NEW: ACLU Finds “Statehouse-to-Prison Pipeline” Undermines Criminal Justice Reform

Tuesday, December 18, 2018

 

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ACLU Finds “Statehouse-to-Prison Pipeline” Undermines Criminal Justice Reform

A new ACLU report has found that the Rhode Island General Assembly took several steps back from its 2017 criminal justice reform action by adding over a dozen new felonies to the books and increasing sentences for several other crimes.

Read the Report Here

“This expansion of the “Statehouse-to-prison pipeline” was the disappointing finding of an ACLU report issued today, updating an extensive analysis of RI lawmaking on criminal justice that the organization issued in January.  That earlier report examined the problems of mass incarceration and overcriminalization that result from the state’s routine passage of laws that create new crimes and add sentences to existing crimes – in the absence of any analysis to support the expansions. Between 2000 and 2017, that earlier report found, the General Assembly created more than 170 new crimes,” said the ACLU in their press release.

The Report

The new report found that legislative action in 2018 added to “the ongoing upward trend of creating new crimes, adding harsher sentences, and sending more and more people to prison while doing nothing to stem that tide.”

The updated report titled, “Justice De-Investment: The Regrettable Expansion of the Statehouse-to-Prison Pipeline in 2018,” highlighted several especially problematic examples of this year’s lawmaking on crimes.

The report was critical of the enactment of two laws imposing mandatory minimum sentences on certain second offenders.

According to the ACLU, it had been many years since the General Assembly last enacted bills imposing such sentences.

The report also documented a continuation of other trends that had been cited in the January study, such as arbitrariness in both the length of prison sentences and the financial penalties imposed, and the creation of crimes for conduct already addressed by existing criminal laws.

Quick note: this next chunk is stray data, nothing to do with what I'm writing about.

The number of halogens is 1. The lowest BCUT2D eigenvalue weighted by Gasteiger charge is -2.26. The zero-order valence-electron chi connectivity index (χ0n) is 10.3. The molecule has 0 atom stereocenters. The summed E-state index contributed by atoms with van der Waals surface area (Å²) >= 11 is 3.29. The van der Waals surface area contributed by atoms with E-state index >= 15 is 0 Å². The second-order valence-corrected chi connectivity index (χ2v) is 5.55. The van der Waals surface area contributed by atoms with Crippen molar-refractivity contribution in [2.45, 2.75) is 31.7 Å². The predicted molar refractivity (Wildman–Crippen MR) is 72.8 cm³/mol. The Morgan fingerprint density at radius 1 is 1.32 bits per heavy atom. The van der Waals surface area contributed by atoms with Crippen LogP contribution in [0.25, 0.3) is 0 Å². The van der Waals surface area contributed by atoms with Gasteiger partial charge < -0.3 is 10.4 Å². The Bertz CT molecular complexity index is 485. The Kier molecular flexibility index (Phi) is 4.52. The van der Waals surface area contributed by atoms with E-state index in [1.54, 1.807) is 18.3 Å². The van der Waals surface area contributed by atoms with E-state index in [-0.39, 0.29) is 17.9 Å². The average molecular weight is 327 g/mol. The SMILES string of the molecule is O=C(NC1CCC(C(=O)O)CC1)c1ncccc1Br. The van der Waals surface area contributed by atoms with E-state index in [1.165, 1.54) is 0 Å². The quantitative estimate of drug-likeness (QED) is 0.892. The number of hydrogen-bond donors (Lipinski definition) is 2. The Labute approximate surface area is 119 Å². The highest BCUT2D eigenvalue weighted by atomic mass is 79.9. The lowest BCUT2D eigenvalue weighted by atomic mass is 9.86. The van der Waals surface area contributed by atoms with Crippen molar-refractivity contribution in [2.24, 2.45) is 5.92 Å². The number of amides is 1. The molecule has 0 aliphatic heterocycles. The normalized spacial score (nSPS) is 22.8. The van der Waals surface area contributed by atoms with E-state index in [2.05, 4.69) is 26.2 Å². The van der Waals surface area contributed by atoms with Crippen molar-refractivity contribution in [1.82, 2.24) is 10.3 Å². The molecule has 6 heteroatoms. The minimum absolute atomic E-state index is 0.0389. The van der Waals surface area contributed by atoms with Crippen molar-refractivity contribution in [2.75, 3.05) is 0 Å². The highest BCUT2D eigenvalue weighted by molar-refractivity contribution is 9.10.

The ACLU adds, “In reviewing the many criminal laws enacted this session, the report expressed dismay that the lack of a “smart justice” approach to crime came on the heels of the General Assembly’s passage in 2017 of legislation aimed at reforming RI’s criminal justice system. The report concludes with a plea to RI lawmakers to make good in 2019 on the promises of “justice reinvestment,” rather than continue with an ineffective, expensive, and counter-productive approach to criminal justice.”

 

Related Slideshow: 2018 Rhode Island Criminal Justice Hall of Fame Inductees - June 2018

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Hugh Clements

Colonel of the Providence Police Department

Clements was appointed to the Providence Police Department on May 5, 1985, as a night Patrol Officer in the Uniform Division. He then went on to serve on the Neighborhood Response Team Uniformed Task Force before being transferred to the Special Investigations Bureau, the department’s vice and drug unit. In 1990, Clements was promoted to Detectives where he worked in the night squad. In 1992, Detective Clements was promoted to the rank of Sergeant where he spent three years as a night Sergeant in Sub-District 1, South Providence. Sergeant Clements was then transferred to the Detective Bureau where he served as the Squad 2 Sergeant and spent the next seven years supervising the investigations of all major crimes including murder, robbery, burglary, firearms offenses and gang activity. In a squad that carried an extremely heavy caseload, he played an active role in several major investigations during this time.

In 2002, Hugh was promoted to the rank of Lieutenant and transferred to the midnight shift of the Patrol Bureau. Lieutenant Clements was later assigned as District 5 Commander covering the neighborhoods of Olneyville, Hartford, and Silver Lake. Consistent with the department philosophy at this time, the true community police model was practiced with several creative and innovative initiatives carried out in this particular district. He was transferred back to the Detective Bureau, and in December 2005, he was promoted to Captain where he was responsible for all major crimes operations in the Investigative Division.

In 2008, when promoted to Major he was assigned for one year as the Commander of the Homeland Security Division, before being reassigned as the Commanding Officer of the Uniform Division.